Much Ado About Beanbags

I know a lot of you were curious about what my "office" looks like, so I hacked up this quick page to show you (and give you some thoughts on the matter of my new work environment). Below is a grab from the office cam someone here set up (you can also grab big version of the cam image).

That's me over in the corner, doing what I do. I've got my backpack and coffee on the right, and a sweater and a book on the left. Sitting to my right is Jim, a networking guy extraordinaire, and on his right you can see Scott Kennedy's (our fearless leader) knees. The population of the Beanbag Room in this photo is four people, which is a light load.

As you can see, I've stategically placed myself on a beanbag over in the corner, next to Beanbag Mountain. This is a simple yet essential trick to ensure that I don't have others being nosy neighbors. After all, Robert Frost was right (good fences making good neighbors, and all that), and I like to do things to keep honest people honest whenever I can. My philosophy on this matter was inherited via the Collective Unconsciousness, and I am far from being alone in this way of thinking. It's not that anyone has anything to hide, it's just a subliminal need for a little privacy (except for the gent under the cam -- you can see his laptop screen in the lower portion of the image -- who didn't know about the new office cam until about twenty minutes ago and has since moved). I think. When in Rome...

It's actually not that uncomfortable, except for four things:

  1. If you want to write stuff down (using paper, even!), there's really no flat, hard surface to use except for the top of the laptop. That makes it difficult, as you could imagine, to refer to what is on your computer screen as you write.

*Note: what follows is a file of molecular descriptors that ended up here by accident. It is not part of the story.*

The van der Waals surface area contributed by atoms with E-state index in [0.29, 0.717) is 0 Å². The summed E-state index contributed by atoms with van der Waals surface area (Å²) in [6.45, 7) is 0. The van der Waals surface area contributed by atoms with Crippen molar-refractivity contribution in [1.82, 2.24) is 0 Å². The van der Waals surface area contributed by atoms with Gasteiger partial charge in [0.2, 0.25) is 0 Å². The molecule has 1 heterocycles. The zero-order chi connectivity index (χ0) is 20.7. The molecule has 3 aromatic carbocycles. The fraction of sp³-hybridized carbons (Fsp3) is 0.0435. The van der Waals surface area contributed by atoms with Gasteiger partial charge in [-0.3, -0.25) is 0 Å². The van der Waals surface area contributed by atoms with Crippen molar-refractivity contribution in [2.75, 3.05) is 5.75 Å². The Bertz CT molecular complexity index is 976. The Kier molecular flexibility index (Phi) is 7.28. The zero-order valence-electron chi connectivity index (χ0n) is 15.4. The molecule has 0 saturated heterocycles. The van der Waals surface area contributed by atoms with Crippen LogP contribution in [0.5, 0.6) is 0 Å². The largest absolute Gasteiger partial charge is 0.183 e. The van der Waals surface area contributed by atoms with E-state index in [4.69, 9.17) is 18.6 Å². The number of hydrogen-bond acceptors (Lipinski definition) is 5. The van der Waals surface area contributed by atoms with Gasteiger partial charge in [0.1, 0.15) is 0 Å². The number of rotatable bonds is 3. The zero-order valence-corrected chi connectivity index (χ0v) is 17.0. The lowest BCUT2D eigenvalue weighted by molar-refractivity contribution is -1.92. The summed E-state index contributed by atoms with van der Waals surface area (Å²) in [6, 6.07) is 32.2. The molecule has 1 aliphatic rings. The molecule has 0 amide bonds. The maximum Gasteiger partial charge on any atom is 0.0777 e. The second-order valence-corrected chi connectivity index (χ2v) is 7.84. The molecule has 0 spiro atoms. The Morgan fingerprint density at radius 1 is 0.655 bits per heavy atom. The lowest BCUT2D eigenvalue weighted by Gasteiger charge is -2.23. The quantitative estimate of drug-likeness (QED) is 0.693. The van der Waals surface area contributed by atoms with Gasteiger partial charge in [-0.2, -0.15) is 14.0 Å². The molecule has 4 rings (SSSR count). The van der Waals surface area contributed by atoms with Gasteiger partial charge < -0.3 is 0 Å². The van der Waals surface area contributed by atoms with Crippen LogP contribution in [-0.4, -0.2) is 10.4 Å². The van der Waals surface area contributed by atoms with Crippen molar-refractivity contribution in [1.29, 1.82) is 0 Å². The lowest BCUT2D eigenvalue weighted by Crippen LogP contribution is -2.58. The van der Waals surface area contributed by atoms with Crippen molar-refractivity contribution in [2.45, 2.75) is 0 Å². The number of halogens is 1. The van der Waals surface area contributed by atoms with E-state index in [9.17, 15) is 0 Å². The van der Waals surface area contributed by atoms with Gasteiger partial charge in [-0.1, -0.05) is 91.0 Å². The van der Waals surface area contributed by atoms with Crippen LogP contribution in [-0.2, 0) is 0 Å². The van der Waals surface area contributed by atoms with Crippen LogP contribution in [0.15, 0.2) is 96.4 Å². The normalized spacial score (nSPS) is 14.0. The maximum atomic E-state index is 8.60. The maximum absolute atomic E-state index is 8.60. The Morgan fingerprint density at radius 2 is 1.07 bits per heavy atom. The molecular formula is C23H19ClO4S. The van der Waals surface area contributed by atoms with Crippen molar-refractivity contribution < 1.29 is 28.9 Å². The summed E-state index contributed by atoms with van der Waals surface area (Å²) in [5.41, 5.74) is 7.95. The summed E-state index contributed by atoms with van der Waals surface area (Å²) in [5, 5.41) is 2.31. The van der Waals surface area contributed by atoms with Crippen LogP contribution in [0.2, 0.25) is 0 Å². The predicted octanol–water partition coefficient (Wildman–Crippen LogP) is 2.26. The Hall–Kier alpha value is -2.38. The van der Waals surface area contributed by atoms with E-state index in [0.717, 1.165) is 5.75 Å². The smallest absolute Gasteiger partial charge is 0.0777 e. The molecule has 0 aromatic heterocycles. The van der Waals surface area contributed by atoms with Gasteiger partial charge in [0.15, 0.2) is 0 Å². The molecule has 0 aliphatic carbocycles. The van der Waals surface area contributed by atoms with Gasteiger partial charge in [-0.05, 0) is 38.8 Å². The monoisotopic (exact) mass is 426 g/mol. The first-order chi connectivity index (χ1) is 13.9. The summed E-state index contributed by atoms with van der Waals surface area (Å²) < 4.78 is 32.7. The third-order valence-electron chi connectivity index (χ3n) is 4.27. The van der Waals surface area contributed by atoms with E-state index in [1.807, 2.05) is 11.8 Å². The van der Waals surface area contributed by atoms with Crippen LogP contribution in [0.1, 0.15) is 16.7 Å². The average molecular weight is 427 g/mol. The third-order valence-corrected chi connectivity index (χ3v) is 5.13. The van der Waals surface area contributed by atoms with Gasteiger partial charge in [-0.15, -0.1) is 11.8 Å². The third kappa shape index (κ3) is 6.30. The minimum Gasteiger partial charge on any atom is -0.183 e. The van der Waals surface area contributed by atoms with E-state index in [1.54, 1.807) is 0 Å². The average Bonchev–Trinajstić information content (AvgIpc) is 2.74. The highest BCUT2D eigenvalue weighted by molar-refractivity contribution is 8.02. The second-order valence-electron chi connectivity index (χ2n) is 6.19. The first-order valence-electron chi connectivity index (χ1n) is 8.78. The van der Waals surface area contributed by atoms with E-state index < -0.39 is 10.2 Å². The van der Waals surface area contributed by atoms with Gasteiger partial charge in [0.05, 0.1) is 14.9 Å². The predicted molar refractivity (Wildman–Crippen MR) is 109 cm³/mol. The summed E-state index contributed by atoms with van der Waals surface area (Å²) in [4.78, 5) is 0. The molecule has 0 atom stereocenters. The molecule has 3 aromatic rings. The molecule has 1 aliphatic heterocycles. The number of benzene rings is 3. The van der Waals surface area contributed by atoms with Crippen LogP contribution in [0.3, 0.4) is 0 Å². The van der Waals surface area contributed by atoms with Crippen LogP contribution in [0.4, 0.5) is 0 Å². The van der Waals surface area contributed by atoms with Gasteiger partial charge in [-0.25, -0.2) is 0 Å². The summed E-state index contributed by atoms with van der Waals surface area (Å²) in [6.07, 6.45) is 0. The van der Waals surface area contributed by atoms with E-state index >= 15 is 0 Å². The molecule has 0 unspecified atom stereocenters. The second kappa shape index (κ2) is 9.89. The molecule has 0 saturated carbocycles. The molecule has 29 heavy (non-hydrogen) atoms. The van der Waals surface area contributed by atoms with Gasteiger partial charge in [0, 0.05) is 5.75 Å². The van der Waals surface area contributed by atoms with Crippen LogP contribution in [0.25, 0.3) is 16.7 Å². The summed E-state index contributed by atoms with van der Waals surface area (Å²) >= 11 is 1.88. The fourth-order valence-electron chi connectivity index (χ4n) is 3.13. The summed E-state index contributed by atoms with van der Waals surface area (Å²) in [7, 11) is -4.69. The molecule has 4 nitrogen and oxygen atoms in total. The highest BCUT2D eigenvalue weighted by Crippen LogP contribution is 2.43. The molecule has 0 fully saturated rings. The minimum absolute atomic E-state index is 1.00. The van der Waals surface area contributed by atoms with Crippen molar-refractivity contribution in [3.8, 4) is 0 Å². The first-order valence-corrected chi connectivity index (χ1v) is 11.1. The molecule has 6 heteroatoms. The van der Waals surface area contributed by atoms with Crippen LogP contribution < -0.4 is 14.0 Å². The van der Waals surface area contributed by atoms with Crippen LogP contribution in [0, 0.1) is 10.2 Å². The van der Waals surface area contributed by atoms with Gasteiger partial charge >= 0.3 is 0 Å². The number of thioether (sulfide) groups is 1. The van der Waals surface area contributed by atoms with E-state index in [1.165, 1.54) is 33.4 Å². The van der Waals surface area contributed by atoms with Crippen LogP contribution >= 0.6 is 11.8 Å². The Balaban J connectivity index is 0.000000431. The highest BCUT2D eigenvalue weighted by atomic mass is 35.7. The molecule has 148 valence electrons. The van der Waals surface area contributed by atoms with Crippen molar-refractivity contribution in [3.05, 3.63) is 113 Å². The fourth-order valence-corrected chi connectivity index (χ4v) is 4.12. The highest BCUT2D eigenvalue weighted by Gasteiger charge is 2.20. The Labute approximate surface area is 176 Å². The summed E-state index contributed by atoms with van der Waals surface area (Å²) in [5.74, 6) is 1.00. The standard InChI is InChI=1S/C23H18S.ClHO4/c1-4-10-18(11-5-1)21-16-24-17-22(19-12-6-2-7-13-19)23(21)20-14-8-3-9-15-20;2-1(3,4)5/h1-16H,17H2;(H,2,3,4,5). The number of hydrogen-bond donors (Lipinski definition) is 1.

2. My shoulders and wrists hurt more at the end of the day than they would otherwise. I think this is due to equal parts beanbag and laptop use.
  3. The vinyl on a beanbag is a perfect medium for the storage of microbes, since it's fairly impervious to water and other fluids. If someone who's feeling a little less than fresh sneezes on a beanbag, the sneeze goo will remain on the beanbag for some time, unabsorbed and waiting for the tender embrace of your skin. The upshot of this is that people here don't grouse about sick time being taken. It gets taken quite a bit. This has a tertiary upshot of telecommuting being an acceptable alternative to further speading the bugs about the office.
  4. I've noticed that prolonged periods of beanbagedness produce a certain, how does one put it delicately, "butt juice" between one's trousers and the surface of the beanbag. It occurred to me that I might not be the only person who has experienced this phenomenon. It would then follow that this residual butt juice would remain unabsorbed (see #3 above). Since one is most fresh in the morning, and has not yet produced any personal juice with which to saturate one's clothing, the first seating in a "pre-owned" beanbag would be the time at which one's trousers would best absorb the previous owner's leavings. I don't know what this means from a pharmacological standpoint, but the thought of spending the bulk of the day in a perfect vector for another's flora and fauna is unsettling nevertheless. I wash my hands quite a bit, and the undercarriage gets a good scrubbing at shower time.

As an added bonus, I've also set up a quick-and-dirty email beanbag color bounceback process. Simply send mail to and you'll get a message back stating the color of my beanbag du jour. Fun stuff, no?


Well, the beanbag room is gone -- as are the beanbags. I now spend my days in ergonomically incorrect office furniture which is older than me, in a building older than me, at a university in California. I have a lot of really fast computers at my disposal, so any anachronistic proclivities are well taken care of.

You can still send email to the address above, but you won't find out what beanbag color today is.


The beanbag room is back! Check it out. They aren't the same kind of beanbags, and they aren't at the same company or even in the same state, but they are beanbags in a workplace environment and therefore count for inclusion on this long-dead page that nobody ever sees.

I've update the email bounceback as a result of this newfound beanbaggery.